The key to achieving good reliability and requisite service lifetimes in modern electronic devices has long been associated with the quality of the solder joints used in assembling components onto substrates. Originally, the electronics industry used leaded components with through hole mounting and solder joints that were much larger than are found today. The solders were also typically made of tin and lead, in compositions that had both modest melting points and good mechanical properties.
However, progress in the electronics industry has always been characterised by ever greater levels of integration and miniaturisation that have seen the move from leaded components to the use of surface mount technology and increasing numbers of connections being required to fit into smaller and smaller areas on a circuit board or substrate. As a result, the actual volumes of solder used to form the individual solder joints has been significantly diminished, e.g. in area array packaging.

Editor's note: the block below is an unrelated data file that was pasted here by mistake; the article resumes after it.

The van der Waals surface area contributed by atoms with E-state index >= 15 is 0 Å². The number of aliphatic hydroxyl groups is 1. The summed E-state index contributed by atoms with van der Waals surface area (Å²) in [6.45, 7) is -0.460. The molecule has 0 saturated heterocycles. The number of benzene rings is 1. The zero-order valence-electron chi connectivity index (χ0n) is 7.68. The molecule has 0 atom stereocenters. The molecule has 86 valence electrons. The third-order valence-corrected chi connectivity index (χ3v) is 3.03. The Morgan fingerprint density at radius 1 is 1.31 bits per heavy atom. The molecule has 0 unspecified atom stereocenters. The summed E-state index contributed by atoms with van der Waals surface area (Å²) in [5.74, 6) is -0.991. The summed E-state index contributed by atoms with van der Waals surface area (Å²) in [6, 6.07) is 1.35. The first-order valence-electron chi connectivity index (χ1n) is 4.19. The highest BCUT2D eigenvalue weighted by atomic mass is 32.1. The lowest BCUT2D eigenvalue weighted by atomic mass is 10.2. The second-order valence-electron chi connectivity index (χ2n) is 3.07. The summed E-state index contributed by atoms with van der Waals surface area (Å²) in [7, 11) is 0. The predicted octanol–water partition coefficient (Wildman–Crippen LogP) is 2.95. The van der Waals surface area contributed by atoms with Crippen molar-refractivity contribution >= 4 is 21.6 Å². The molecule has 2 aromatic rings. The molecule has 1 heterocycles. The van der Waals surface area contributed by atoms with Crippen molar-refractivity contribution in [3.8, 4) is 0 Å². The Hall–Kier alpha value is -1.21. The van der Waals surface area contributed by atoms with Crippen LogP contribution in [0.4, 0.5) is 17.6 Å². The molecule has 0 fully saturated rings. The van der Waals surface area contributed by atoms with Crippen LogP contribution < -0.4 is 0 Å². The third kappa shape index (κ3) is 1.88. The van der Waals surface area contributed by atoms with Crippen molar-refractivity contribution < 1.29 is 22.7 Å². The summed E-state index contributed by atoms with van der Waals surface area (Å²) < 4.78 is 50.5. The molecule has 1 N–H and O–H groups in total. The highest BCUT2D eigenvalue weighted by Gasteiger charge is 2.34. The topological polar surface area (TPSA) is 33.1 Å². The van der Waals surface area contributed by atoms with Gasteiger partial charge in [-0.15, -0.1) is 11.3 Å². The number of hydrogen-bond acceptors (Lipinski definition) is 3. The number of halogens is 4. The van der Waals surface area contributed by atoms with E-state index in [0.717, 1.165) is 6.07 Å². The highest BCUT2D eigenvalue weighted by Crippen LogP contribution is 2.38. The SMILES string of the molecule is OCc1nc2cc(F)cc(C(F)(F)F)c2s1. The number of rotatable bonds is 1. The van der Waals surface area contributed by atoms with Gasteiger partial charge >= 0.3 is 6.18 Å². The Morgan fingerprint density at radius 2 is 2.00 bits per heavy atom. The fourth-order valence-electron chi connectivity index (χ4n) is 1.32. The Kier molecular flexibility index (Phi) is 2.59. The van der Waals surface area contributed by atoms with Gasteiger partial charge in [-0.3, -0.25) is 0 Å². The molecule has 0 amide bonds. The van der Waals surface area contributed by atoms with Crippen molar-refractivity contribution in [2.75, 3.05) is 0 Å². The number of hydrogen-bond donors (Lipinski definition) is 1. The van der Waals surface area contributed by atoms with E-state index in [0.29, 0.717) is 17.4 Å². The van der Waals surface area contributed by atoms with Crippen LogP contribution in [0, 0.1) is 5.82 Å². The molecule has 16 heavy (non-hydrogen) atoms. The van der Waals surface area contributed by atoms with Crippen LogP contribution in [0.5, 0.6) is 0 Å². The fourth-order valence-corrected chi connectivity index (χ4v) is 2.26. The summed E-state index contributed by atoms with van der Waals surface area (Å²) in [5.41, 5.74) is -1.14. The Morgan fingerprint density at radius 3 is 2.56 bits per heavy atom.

“The actual volumes of solder used to form the individual solder joints has been significantly diminished, e.g. in area array packaging.”
“For some applications, solder joint reliability can still be a very significant factor that needs to be addressed.”